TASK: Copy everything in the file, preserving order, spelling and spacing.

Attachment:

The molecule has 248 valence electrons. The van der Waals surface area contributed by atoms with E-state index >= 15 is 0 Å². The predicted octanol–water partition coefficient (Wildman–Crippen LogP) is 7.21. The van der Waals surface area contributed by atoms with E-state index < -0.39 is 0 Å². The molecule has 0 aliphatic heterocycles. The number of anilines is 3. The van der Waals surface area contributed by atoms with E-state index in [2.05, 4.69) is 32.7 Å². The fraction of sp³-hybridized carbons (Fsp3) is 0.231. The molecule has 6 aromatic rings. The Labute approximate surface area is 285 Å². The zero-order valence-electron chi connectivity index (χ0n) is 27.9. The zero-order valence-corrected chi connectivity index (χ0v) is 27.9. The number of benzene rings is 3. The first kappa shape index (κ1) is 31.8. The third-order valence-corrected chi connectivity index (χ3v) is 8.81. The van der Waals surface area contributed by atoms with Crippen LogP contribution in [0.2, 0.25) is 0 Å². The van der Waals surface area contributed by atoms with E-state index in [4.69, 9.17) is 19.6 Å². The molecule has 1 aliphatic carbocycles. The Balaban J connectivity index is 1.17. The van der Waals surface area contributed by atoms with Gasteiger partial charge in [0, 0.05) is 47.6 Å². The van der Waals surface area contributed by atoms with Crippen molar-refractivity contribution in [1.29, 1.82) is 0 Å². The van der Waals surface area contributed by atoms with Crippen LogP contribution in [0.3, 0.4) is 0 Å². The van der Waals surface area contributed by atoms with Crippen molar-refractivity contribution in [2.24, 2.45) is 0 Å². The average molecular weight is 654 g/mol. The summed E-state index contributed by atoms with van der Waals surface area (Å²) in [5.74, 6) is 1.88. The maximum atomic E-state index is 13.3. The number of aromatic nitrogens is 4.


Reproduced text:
The molecule has 248 valence electrons. The van der Waals surface area contributed by atoms with E-state index >= 15 is 0 Å². The predicted octanol–water partition coefficient (Wildman–Crippen LogP) is 7.21. The van der Waals surface area contributed by atoms with E-state index < -0.39 is 0 Å². The molecule has 0 aliphatic heterocycles. The number of anilines is 3. The van der Waals surface area contributed by atoms with E-state index in [2.05, 4.69) is 32.7 Å². The fraction of sp³-hybridized carbons (Fsp3) is 0.231. The molecule has 6 aromatic rings. The Labute approximate surface area is 285 Å². The zero-order valence-electron chi connectivity index (χ0n) is 27.9. The zero-order valence-corrected chi connectivity index (χ0v) is 27.9. The number of benzene rings is 3. The first kappa shape index (κ1) is 31.8. The third-order valence-corrected chi connectivity index (χ3v) is 8.81. The van der Waals surface area contributed by atoms with Crippen LogP contribution in [0.2, 0.25) is 0 Å². The van der Waals surface area contributed by atoms with E-state index in [4.69, 9.17) is 19.6 Å². The molecule has 1 aliphatic carbocycles. The Balaban J connectivity index is 1.17. The van der Waals surface area contributed by atoms with Gasteiger partial charge in [0, 0.05) is 47.6 Å². The van der Waals surface area contributed by atoms with Crippen molar-refractivity contribution in [1.29, 1.82) is 0 Å². The van der Waals surface area contributed by atoms with Crippen LogP contribution in [0.3, 0.4) is 0 Å². The van der Waals surface area contributed by atoms with Crippen molar-refractivity contribution in [2.24, 2.45) is 0 Å². The average molecular weight is 654 g/mol. The summed E-state index contributed by atoms with van der Waals surface area (Å²) in [5.74, 6) is 1.88. The maximum atomic E-state index is 13.3. The number of aromatic nitrogens is 4.